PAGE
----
In NI’s case, it’s in some ways an even bigger transition. As a researcher at the University of Texas, James Truchard cofounded National Instruments in his garage in 1976. Come Jan 1., when Alex Davern takes the reins, it will be as chief executive and president of a $1.2 billion firm employing more than 2,000 workers worldwide.  If Davern has an advantage, he’s held a variety of positions in finance at NI dating to 1997, and he’s been Cashman’s right-hand as COO and CFO since 2010.

What’s clear is that the software industry, while dependent on innovation, also prides itself on stability. Since the market is characterized by a relatively small number of major players, the ability to maintain relationships with key customers may have something to do with that. That the leadership at most of the aforementioned companies has been relatively controversy-free doesn’t hurt, either.

From the looks of it, the heir apparents promise more of the same. Given the respective performance of the CEOs they are following, that’s not a bad thing.



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I am often asked by those in the printed circuit and electronic packaging industries about reshoring. My response generally is that reshoring is a myth. It seems that whenever I try to contact someone by email I get an automated response stating, “I am currently in China and will return to my office on ….” Many of the facilities and much of the equipment that would be needed to reshore have been auctioned off or sent to the scrap heap. Those that operated them have moved on to other jobs. Some have gone to work for Chinese companies.  Further, reshoring intimates bringing back something. However, technology does not stand still. Advances in fabrication processes and equipment require major expenditures to produce today’s, and tomorrow’s products.

Major firms such as Apple have announced intentions to establish independent research facilities in China. Production often follows within the region of successful R&D.

What seems to be occurring is not reshoring but new activity to establish new companies, manufacturing operations and produce product — albeit on a very modest level. However, with a sluggish economy, high corporate taxes, and overly burdensome government regulations there are few venture capital sources available for such efforts – especially in the uncertainty promulgated by the current election year. In fact, affordable financing to modernize and upgrade America’s smaller PCB enterprises is largely unavailable.

We must also consider the question posed by Andrew Strong an associate director of Cambridge Consultants when we think about reconstituting older manufacturing plants for potential re-shoring: “Repair, Replace Or Re-Invent?” I would suggest, assuming that the products to be made have sufficient competitive market longevity, replace with improvements based on recent developments, automation, design changes, new materials, and lean manufacturing principles — assuming sufficient financing is available.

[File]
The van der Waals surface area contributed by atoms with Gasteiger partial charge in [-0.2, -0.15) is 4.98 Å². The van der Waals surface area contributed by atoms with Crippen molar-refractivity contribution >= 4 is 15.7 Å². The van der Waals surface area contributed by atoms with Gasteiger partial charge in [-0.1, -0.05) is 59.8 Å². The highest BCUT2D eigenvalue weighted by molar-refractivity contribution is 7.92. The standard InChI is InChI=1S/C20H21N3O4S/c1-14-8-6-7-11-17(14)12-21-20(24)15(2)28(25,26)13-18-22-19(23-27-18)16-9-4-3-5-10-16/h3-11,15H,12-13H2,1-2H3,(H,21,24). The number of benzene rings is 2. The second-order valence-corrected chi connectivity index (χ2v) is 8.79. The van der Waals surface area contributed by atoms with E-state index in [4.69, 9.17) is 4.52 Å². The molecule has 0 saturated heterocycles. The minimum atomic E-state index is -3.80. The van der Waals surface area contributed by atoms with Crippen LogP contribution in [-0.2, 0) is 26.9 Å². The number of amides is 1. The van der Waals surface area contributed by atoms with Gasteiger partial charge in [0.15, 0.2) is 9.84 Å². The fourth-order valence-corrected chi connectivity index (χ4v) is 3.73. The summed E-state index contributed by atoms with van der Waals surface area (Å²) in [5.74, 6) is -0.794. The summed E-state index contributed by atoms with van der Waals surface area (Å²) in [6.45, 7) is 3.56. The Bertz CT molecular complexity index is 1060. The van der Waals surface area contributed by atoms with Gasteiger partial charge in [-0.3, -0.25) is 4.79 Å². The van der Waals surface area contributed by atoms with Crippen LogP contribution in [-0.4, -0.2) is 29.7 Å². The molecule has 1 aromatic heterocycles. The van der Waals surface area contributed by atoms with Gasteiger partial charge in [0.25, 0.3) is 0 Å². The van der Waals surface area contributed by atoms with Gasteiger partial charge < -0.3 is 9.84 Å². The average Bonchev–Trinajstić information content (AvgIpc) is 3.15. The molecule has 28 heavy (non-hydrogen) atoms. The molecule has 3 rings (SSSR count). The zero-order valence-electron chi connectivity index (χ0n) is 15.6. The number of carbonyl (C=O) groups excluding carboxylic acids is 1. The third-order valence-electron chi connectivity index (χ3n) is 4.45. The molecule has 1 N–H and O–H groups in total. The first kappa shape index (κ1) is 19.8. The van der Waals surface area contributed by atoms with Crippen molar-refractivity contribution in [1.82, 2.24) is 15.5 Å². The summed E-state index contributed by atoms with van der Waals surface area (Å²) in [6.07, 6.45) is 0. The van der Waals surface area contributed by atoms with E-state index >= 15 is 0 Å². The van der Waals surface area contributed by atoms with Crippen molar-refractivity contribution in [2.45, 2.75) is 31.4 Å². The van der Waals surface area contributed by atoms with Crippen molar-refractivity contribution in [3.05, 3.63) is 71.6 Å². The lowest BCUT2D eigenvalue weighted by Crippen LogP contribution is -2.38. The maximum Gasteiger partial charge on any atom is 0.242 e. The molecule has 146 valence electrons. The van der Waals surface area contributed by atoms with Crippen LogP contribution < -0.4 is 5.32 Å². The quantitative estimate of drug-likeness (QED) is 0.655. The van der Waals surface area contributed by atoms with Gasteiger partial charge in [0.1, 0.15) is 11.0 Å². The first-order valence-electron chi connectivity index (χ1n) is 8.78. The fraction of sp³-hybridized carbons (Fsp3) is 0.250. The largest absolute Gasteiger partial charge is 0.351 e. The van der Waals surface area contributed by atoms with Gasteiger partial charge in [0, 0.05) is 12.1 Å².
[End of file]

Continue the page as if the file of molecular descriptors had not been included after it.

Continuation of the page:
Reshoring continues to be a very “hot topic.” A member of our 2,500+ Linked-In network members wrote the following thought-provoking and incendiary comment: “Reshoring for electronics manufacturing doesn’t make sense due to high levels of process automation, extensive and effective supply chain already established, end product unit value to weight ratio enabling low unit shipping cost and relatively smooth global logistics.

The issues with establishing new manufacturing for other products in the USA are highest corporate tax rates, increasingly difficult regulatory positions discouraging small businesses and startups, government interference in attempting to “pick winners,” and uncertainty about the sustainability and competitiveness of our free market capitalism as we continue to follow the European socialists countries into oblivion.”

Another colleague of the past half-century sent an interesting response to the “silent  complaint” story linking it to reshoring. We posted it on our “Comments & Discussion” page.

What do YOU think? Do you wish to engage in this vital conversation? Should we redefine the challenge? Do you have a workable solution? Let us know!

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Auto Electronics: Gearing Up or Headed for the Cliff?

What would the electronics industry do if automotive demand were to pull a Thelma and Louise and head off the proverbial cliff?

The auto recovery has been the axle of the Western supply chain since 2008. The drivetrain is starting to show some wear, however, with market followers forecasting nominal growth at best for 2016.

The good news is that electronics content in vehicles continues to increase, rising to 8.9% of the $1.42 trillion worldwide electronic systems market last year, up slightly from 8.6% in 2014. Moreover, forecasts call for the share to continue to rise over the next several years.